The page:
Legal Pot Would Add $1.4B in State Coffers Under New Bill

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    NEWSLETTERS

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    SAN FRANCISCO - APRIL 20: A marijuana user smokes from a bong during a 420 Day celebration on "Hippie Hill" in Golden Gate Park April 20, 2010 in San Francisco, California. April 20th has become a de facto holiday for marijuana advocates, with large gatherings and 'smoke outs' in many parts of the United States. Voters in California will consider a measure on the November general election ballot that could make the State the first in the nation to legalize the growing of a limited amount of marijuana for private use. (Photo by Justin Sullivan/Getty Images)

    A new bill introduced by a San Francisco state assemblyman could generate annually about $1.4 billion in revenue from taxing marijuana, officials said today.
         
    ABX6-9, by Assemblyman Tom Ammiano, D-San Francisco, is meant to tax cannabis if voters approve Proposition 19 in the Nov. 2 election, which would legalize marijuana consumption in California.

          Ammiano's bill would "regulate, control, and tax" marijuana, he said at a press conference Wednesday.
         
    It would also help fight the war on drugs, which he said has failed.
         
    "We're really not putting enough money in and around addiction and substance abuse," Ammiano said.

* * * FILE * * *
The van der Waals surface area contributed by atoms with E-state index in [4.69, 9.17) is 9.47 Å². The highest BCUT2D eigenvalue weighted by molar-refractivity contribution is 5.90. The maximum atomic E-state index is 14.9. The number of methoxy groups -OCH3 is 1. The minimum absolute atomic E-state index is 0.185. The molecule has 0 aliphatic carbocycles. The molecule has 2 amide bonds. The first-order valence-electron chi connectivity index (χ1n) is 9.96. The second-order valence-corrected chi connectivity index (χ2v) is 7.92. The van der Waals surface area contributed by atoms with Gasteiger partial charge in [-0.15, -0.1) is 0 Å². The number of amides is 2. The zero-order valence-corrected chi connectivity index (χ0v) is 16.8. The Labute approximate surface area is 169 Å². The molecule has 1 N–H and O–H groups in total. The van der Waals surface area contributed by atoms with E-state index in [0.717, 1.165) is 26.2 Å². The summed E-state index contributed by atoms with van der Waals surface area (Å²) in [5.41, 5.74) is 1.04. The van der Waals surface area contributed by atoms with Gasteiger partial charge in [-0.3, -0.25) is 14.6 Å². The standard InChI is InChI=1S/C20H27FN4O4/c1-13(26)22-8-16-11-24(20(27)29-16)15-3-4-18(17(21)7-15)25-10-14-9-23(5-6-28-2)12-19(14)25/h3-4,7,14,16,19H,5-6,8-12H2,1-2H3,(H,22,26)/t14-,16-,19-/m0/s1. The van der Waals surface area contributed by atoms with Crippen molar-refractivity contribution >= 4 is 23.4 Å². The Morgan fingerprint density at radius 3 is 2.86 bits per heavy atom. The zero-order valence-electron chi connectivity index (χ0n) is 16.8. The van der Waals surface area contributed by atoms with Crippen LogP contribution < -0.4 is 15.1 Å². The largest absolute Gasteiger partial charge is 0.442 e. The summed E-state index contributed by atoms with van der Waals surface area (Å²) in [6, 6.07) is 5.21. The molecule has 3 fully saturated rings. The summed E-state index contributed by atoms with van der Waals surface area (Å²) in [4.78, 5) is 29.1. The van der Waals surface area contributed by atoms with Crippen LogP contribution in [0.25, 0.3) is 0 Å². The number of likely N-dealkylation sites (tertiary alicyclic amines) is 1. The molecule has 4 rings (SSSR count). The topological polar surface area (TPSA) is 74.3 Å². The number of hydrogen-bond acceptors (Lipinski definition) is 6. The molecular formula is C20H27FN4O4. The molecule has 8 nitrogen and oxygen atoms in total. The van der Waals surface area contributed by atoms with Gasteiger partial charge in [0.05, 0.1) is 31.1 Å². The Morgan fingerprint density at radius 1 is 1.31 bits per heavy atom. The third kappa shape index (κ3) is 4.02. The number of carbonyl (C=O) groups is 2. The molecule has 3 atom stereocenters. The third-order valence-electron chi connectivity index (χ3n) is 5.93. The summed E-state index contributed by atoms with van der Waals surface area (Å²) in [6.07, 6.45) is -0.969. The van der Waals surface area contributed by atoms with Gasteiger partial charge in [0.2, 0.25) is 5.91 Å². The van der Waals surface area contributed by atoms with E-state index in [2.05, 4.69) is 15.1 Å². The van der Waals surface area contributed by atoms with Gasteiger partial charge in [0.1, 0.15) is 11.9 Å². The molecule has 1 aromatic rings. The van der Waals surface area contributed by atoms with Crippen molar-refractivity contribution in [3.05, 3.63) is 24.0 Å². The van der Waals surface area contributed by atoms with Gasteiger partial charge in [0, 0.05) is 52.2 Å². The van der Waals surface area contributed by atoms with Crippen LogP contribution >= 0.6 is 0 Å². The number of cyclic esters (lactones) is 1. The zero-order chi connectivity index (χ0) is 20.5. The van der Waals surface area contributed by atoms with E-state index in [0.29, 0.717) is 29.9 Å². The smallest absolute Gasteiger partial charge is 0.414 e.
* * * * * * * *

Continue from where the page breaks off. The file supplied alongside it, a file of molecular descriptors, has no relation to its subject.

He said he's uncertain where in city government the revenue generated from the bill would be directed.
         
    "Nothing is really set in stone," he said, but added that he would like to see it go to education and substance abuse programs.
         
    Nate Bradley, who works for Law Enforcement Against Prohibition, said that taxing marijuana could help take money out of the hands of criminals.
         
    "They currently take in $14 billion a year in our state alone," he said.
         
    LEAP is a group of current and former law enforcement officers who speak about drug policies that have failed, according to the group's website.
         
    Along with Ammiano, LEAP members believe Proposition 19 and ABX6-9  would create government policies that would help officials address  criminalized portions of the marijuana industry.
         
    "Kids aren't getting shot in our schools over vodka sales gone  bad," Bradley said. "They're getting shot in our schools over marijuana  sales."
         
    Ammiano said, "If the demand for marijuana is being filled,  especially now by very, very dangerous cartels, this will start to minimize  their markets."
         
    "Once you lift the prohibition," he said, "you take the gangs out  of it."
    Bay City News